8. Now it's time to reinstall the Windows Mail app. Oftentimes if you uninstall and reinstall an app, that fixes whatever is wrong with it. To do so: click start, then type in "store" (no quotes). Wait for the Windows Store to appear in the list. Once the store loads, go to the search at the top right of the screen and type in "mail" (no quotes), then click the search icon. You should see Windows Mail appear in the list. Click on it, then click the "free" button to install Windows Mail onto your computer. When that finishes, try launching Windows Mail to see if it works. If it does not, proceed to Step #9 below.
  9. Another fix I've read about is to change the locale settings in Windows 10 in order to make Windows Mail work again. To do so: click Start, then type in "locale" (no quotes); wait for the "Change date, time, or number formats" icon to appear in the list, then click it. The "Region" window will appear. Go to the heading that reads "Format: xxx". The pull down menu (by default) will read "Match Windows display language (recommended)". You will want to change the latter to something else - for example, try changing it to "English: United Kingdom", then click Apply, then OK. Then reboot the computer, and try Windows Mail again. If it does not work, proceed to the next step.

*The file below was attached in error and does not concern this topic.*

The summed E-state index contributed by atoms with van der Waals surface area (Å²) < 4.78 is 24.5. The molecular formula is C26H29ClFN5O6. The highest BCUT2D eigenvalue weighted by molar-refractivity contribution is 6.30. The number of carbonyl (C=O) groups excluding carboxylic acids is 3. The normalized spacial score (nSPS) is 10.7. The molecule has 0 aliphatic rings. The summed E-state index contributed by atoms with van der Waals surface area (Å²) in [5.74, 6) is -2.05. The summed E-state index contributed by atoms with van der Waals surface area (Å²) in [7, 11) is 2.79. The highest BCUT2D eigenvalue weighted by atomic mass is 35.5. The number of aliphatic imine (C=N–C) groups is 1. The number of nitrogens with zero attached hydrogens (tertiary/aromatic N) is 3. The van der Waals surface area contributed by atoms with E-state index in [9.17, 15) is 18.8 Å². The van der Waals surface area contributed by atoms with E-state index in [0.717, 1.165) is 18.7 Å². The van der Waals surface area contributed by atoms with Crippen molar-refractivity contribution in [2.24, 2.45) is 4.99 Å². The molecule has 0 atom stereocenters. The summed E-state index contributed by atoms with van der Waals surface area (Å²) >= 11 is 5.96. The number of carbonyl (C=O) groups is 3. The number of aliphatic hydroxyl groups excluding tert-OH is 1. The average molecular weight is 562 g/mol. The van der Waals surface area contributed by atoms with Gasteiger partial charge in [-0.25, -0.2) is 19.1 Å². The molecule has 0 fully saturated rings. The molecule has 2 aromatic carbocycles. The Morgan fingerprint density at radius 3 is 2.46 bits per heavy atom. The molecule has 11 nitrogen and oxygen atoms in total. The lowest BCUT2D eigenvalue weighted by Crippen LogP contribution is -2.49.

10. Yet another fix is to try launching Windows Mail from a separate user account. To do so we'll set up a "test" user account with password "test", then logoff the current user and login as the test user. You will want to bookmark this page, and optionally print the page so that you can come back to it. To do so: press CTRL + D on the keyboard to bookmark the page. Then, click Start, then type in "cmd" and wait for CMD.EXE or Command Prompt to appear in the list, then right click it and select "Run as administrator". Use your mouse to highlight the text below: